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The digital ruble: Economic sovereignty or enslavement?
The Bank of Russia's programmable digital fiat has received mixed reviews
The Bank of Russia revealed on February 15 that three banks have “successfully completed the first digital ruble transfers between citizens.” The transactions are part of a pilot program for Russia’s central bank digital currency (CBDC).
On the same day, central bank chief Elvira Nabiullina reiterated her demand for a blanket ban on cryptocurrencies. Coincidence or fate?
(The crypto debate is a separate article. Russia’s finance ministry says it wants regulation but not a complete ban, while the Bank of Russia apparently sees crypto as a threat to its beloved, centralized token. A “compromise” might entail limiting crypto investments based on income—which would probably make cryptocurrencies unobtainable for the vast majority of Russians. More on this later.)
Your humble Moscow correspondent is not a fan of the digital ruble. It sounds very scammy.
But we could be wrong. So we’ve compiled a selection of views for your consideration. One thing to note: Russia’s central bank says transactions will be free. Critics argue nothing has been set in stone so there’s no way to know. Another way of thinking about this is: even if transactions are free, it’s a programmable currency that can be “reconfigured” whenever the Bank of Russia chooses to do so.
The digital ruble: very hip?
Let’s begin with what Russia’s central bank is saying about its own digital token:
“The digital ruble platform is a new opportunity for citizens, businesses and the state. We plan that for citizens, transfers in digital rubles will be free and available in any region of the country, and for businesses this will reduce costs and create opportunities for the development of innovative products and services. The state will also receive a new tool for targeted payments and administration of budget payments,” said Olga Skorobogatova, First Deputy Chairman of the Bank of Russia. “During this year, we will test various scenarios and refine the digital ruble platform. In the next stages of platform development, we also plan to provide seamless interaction with digital platforms and digital ecosystems.”
Investor-guy Viktor Pershikov agrees, and is apparently excited about using the digital ruble to “control” transactions:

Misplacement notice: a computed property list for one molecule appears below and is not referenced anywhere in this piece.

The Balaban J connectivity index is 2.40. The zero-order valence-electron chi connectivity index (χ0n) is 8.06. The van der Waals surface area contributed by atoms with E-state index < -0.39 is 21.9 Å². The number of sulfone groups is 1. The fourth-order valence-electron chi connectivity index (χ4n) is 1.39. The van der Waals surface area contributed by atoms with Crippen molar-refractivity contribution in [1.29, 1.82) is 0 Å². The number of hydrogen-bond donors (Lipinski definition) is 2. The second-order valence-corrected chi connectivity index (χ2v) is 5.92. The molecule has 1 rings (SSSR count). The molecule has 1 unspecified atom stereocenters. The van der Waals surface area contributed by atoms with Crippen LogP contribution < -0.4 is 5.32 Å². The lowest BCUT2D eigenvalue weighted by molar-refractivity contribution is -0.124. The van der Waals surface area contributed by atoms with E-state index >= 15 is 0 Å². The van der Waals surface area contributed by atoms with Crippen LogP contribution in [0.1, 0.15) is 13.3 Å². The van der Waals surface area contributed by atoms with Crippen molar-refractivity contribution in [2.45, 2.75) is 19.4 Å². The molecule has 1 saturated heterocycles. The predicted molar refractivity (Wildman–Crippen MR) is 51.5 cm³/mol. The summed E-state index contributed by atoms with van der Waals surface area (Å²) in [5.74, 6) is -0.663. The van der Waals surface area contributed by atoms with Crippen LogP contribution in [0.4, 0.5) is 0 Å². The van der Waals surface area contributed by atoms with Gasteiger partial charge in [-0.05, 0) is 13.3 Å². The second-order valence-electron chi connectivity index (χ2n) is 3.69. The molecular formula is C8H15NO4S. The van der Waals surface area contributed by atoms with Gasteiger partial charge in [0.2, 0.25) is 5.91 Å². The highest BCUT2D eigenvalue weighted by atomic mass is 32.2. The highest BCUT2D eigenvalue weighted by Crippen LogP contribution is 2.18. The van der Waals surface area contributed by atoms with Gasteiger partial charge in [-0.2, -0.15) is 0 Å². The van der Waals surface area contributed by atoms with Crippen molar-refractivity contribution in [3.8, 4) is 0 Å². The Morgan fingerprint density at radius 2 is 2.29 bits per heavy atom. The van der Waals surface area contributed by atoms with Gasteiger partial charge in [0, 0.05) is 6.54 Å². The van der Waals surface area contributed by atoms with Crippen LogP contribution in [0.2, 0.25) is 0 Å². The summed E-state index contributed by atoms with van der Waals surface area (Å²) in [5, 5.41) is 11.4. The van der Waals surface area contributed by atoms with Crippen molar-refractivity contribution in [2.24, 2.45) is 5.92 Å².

“For the state economy, there may be certain advantages from the introduction of the digital ruble. The digital ruble will solve a fairly large number of issues related, for example, to cross-border payments, which are quite expensive lately, including between partner countries. It will simplify the cost of financial reporting, accounting. In the end, with its help, we will be able to at least get a little closer to taking the economy out of the gray zone, because the tools that will be integrated into the digital ruble system will allow us to track transactions, control or prohibit them.”
Financial analyst Vladimir Sagalaev argues the digital ruble can be used to bypass sanctions:
In light of possible sanctions and a disconnect from SWIFT, the Russian government and the Central Bank of the Russian Federation may accelerate the introduction of the digital ruble to enable cross-border transactions.
The idea of digital currencies is not new, and other central banks around the world have similar plans for a government-run digital currency. […]
Of course, there is a risk that everything new and progressive is perceived with apprehension and caution, and some Russians will not be interested in the digital ruble, but, as they say, progress cannot be avoided, and this is only a matter of time.
Others are less enthusiastic
We’ve already written about why we think the digital ruble is seriously bad news.
Russia’s Free Press recently published a provocative article (“Monetary authorities are in a hurry to launch a digital ruble before the end of 2022: Why do we need electronic money if neither inflation nor poverty can be defeated by it?”) highlighting many of the concerns put forward by critics of this bold digital imitative:
The main argument of our monetary authorities is that the digital rubles will become “smart money” with the possibility of “programmability”, which will allow spending funds precisely on those projects for which they are allocated in order to avoid their misuse.
But neither the people nor the experts believe that officials in Russia are seriously concerned about the victory over corruption and embezzlement. […]
It would be naïve to assume that our monetary authorities zealously set about implementing an undertaking simply because it was fashionable. So, for some reason, they still benefit from the digital ruble… As a rule, they never voice the true reasons.
The article includes an interview with an analyst who notes that the digital ruble will not solve issues of inflation and has no obvious benefit (for citizens) when it comes to social payments.
Of course, both sides could be right: the digital ruble could shield Russia from sanctions, and also usher in soul-crushing levels of economic control and surveillance that will make life intolerable. Hooray.
Edward Slavsquat reports on all kinds of strange and overlooked Russia-related developments, from a secret location (“town”) outside of Moscow. Support our work—upgrade to a paid subscription!